One of two skydivers who died Saturday was an 18-year-old Los Banos man who graduated from high school just two months ago and was jumping for the first time, his mother said Sunday in an interview with the Merced Sun-Star.
According to Francine Salazar, the young man who died while skydiving near Lodi was her son, Tyler Turner.
She said the other man killed during the tandem jump was an instructor. Salazar was there watching for her son as jumpers came out of the plane. He was there with several friends celebrating a birthday, she said.
“Before he got on the plane, he knelt down and prayed, made his peace with God, and then turned around and gave me a great big, huge hug,” Salazar said. “He said, ‘I love you, Mom,’ and then he got on the plane.”
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She never saw him come down.
“I was watching everybody coming down; they look like little dots and you can’t tell who is who. We didn’t know what color his chute was,” she said. “I asked everyone where he was and nobody panicked or anything, we just started looking for him. He went really far off course.”
Salazar said she was troubled before the jump because an instructor told the boys they did not need to finish watching the safety video shown beforehand. She said she was there and witnessed the instructor tell the group: “Oh, you don’t need to watch that.”
“I don’t know why they have it if they don’t need to watch it,” Salazar told the Sun-Star.
Bill Dause, owner of the Lodi Parachute Center in Acampo, told the Sun-Star he was “pretty sure” the group watched the whole film before jumping, but acknowledged he couldn’t be sure.
“It (the video) plays on a continuous loop, it plays continuously, so I’m pretty sure they saw it,” he said in a telephone interview. “But it wouldn’t have made any difference (if they didn’t). It was an unfortunate accident.”
Dause said he sympathized with Salazar, but insisted whether her son had seen the video or not, it would not have prevented Saturday’s tragedy.
“I know she’s grasping for reasons,” he said, “and we’re just as upset about it as everybody is.”
Salazar said she paid to have her son’s jump videotaped, but said the Federal Aviation Administration took the tape as part of its investigation.
San Joaquin County sheriff’s officials as of Sunday had not publicly identified the new skydiver or the skydiving instructor.
Authorities still were trying to reach one of the men’s families for notification, sheriff’s Sgt. Brandon Riley said Sunday. The other man was in his mid-20s, Riley said.
The skydiving instructor was a veteran who had about 700 previous jumps, Dause said.
The Sheriff’s Office said Saturday the parachute did not open, and the two hit the ground. Deputies received a call around 10 a.m. and found the bodies in a vineyard just south of the center’s landing zone.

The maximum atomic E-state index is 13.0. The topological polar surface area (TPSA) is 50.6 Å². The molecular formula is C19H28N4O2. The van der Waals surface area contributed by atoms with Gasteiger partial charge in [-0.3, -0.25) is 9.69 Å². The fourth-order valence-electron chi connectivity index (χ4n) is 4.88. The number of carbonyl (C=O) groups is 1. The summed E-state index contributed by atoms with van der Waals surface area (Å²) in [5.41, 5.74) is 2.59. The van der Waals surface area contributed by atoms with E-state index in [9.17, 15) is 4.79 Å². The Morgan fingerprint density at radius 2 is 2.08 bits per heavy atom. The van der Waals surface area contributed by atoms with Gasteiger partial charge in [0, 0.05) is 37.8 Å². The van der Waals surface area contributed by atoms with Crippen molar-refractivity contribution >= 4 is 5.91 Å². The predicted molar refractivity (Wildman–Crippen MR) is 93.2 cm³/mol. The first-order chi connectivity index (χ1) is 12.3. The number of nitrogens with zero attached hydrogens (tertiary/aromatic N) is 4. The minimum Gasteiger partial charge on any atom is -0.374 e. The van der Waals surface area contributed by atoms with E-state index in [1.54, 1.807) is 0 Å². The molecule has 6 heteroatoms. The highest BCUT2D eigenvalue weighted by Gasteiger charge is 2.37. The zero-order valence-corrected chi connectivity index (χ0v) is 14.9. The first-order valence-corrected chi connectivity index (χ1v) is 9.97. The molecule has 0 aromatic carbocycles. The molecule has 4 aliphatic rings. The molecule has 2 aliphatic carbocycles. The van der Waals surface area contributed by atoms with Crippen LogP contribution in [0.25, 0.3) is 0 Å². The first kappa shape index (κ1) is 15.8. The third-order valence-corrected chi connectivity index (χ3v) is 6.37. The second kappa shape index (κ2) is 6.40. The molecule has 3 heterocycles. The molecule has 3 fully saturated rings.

Dause told Sacramento television station Channel 3 (KCRA) on Saturday that it appeared “something may have gone out of sequence in the jump.” Dause said Sunday he had no more information, partly because authorities were holding all the equipment used in the jump for investigation, he said.
The wind and other conditions were “perfect” at the time of the jump, Dause said. “Conditions had nothing to do with it.”
An exact cause will be determined by the FAA.
The skydive center was in the news in May, when a small plane carrying 17 skydivers took off from there and landed upside-down after clipping a pickup. The worst injuries were minor cuts and scrapes.
In February, the Lodi News-Sentinel reported that a solo skydiver had died after a parachute malfunction at the center.
Turner graduated in June with honors from Pacheco High School in Los Banos. He planned to attend UC Merced in the fall to study biomedical engineering, his mother said. Her son took advanced placement courses in high school, performed exceptionally well and, she said, was going to begin his college career as a sophomore.
“He’d earned the credits to do that. He was born with cerebral palsy and he wanted to do something to help others with the condition,” she said. “He was going to find something that would help people. He was going to change the world.”
Salazar said Turner was the youngest of four children, with an older sister, Tiffany, and two older brothers, Todd and Troy. He also is survived by his young niece, Charlie Ray.
She said the friends that were with her son Saturday were going to be his college roommates in a campus apartment.
“He was an incredibly strong boy, had integrity like nobody else,” she said. “Live your life like he would’ve. He was an incredible boy.”
Rob Parsons: 209-385-2482